1. Informal mentorship opportunities,
    2. New employees feeling comfortable bringing fresh, creative ideas to management, and
    3. Friendships outside of work;
  4. A selling point for recruiting employees and future intern classes; and
  5. An easy, low-commitment way to bond remotely.

If you want to suggest this idea at your company to encourage team-building while we work remotely, please feel free to share this post and let me know how it goes! What groups would you be interested in starting?

In my office, I can already envision groups forming for the following hobbies that my co-workers are passionate about:

  • Pets – Sharing adorable pet videos or social media accounts.
  • Golfing – Discussing the best courses on which to play and sharing photos of their golf swings.
  • Video Games – Setting up Call of Duty sessions or discussing Animal Crossing turnip prices.
  • Fine Liquor – Sharing Total Wine discounts and recipes for favorite cocktails.
  • Netflix – Suggesting the latest and greatest shows and movies on streaming subscriptions.
  • Accounting Memes – No explanation needed – a given in public accounting!

I would definitely join the pets group, even though I don’t have a pet myself…yet. Puppy videos and photos are the best! I cannot wait to see how these groups evolve over time and what new hobbies are introduced. I feel these groups would be a great way to connect during and after pandemic times without coworkers having to rely on work-centered discussions!

To reach me directly and for more content, follow me on Instagram and Facebook (@sophieexplains), and let me know your thoughts in the comments below.

How I Found a Job!

When my first post-college job moved their headquarters from Miami Beach to Amherst, Massachusetts, I decided to move along with it, even though I knew the move was temporary. I wanted to gain new job experience and live in a new place. After nine months of living in Massachusetts, I started to put feelers out for new job opportunities back in South Florida. This blog post is an abridged version of my job-hunting process and how I found my second post-college job!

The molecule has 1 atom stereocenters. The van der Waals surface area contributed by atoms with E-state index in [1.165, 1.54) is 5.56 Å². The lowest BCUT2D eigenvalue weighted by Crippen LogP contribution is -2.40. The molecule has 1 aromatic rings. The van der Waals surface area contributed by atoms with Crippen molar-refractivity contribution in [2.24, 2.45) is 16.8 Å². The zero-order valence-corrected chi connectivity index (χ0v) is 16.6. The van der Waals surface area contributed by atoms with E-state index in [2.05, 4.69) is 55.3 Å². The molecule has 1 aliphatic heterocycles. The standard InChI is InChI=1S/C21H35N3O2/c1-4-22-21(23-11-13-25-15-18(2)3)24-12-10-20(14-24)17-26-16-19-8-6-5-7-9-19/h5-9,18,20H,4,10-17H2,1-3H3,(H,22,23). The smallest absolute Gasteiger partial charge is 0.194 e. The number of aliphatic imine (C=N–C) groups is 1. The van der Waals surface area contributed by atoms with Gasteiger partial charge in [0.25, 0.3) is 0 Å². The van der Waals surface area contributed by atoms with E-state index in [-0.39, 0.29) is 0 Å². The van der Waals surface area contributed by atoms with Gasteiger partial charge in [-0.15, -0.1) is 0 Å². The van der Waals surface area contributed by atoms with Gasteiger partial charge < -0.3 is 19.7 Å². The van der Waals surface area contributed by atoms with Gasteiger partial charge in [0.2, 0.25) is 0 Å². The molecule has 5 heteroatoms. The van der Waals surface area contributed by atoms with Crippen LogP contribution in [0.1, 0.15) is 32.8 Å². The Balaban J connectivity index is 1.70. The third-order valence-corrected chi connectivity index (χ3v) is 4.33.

A little background. My approach to job-hunting stemmed from what I learned in the book, “What Color is your Parachute?”. A new version of this book comes out yearly; I read the 2015 edition. The biggest lesson I learned from this book is to connect your skills and passions to a job-opportunity. Don’t be afraid to research thoroughly and reach out to companies, even if they are not currently hiring. If you do this, it shows the company that you have a special interest in them! Instead of stating that you are a ‘go-getter’ in your resume, this is a tangible way to show an employer that you know how to take initiative.lisa-fotios-9SnCcsIchOQ-unsplash

Here is the step-by-step approach that landed me a small-business consulting job.

  1. First, I identified my skills and passions:
    • My first job out of college was as a customer service representative at a start-up clean-energy company. Due to the start-up nature, I was able to rise through the ranks to Director of Operations within just one year. I knew after this experience that I was passionate about business operations, and I had a skill for helping make business processes more efficient. Skills and passions- check!
  2. Second, I narrowed down my job search to my ideal careers:
    • Specifically, I wanted to work for a small-business consulting company. I wanted the company to be less than 50 people and to be based in South Florida. I wanted the opportunity to learn and develop quickly. These factors helped narrow down the search.
  3. Third, I utilized the LinkedIn search function:
    • LinkedIn has a great, detailed search function where you can narrow down companies by location, services, number of employees, etc. Even more search capabilities are unlocked if you upgrade your LinkedIn account. When I searched in 2015, I did not upgrade the search function, but it may be helpful to do so now! Using the tool, I compiled a list of 25 ‘ideal’ companies.
  4. Fourth, I created a Google Spreadsheet to track my progress:
    • On a spreadsheet I listed the 25 companies, their websites, phone numbers, key emails, and other notes I found during my research. I located the emails from the company website or from LinkedIn. I also created columns for “First Contact Date,” “Follow-up Date,” and “Company’s Response,” so I could keep track of progress. It’s definitely important to stay organized while applying for jobs, as the process can require multiple follow-ups before any response.
  5. Fifth, I cold-called each company via email and phone:
    • I first sent a targeted email (See the email template below!) with my resume, in PDF format, attached, then within the hour I called to see if they received my email and if they had any questions, or if I should forward the email on to another employee.
    • These were the initial responses I received:
      1. 18 out of 25 companies- No response via email or phone. I followed up with these companies a week later, and got a few more responses then! The tracker from Step #4 was useful here.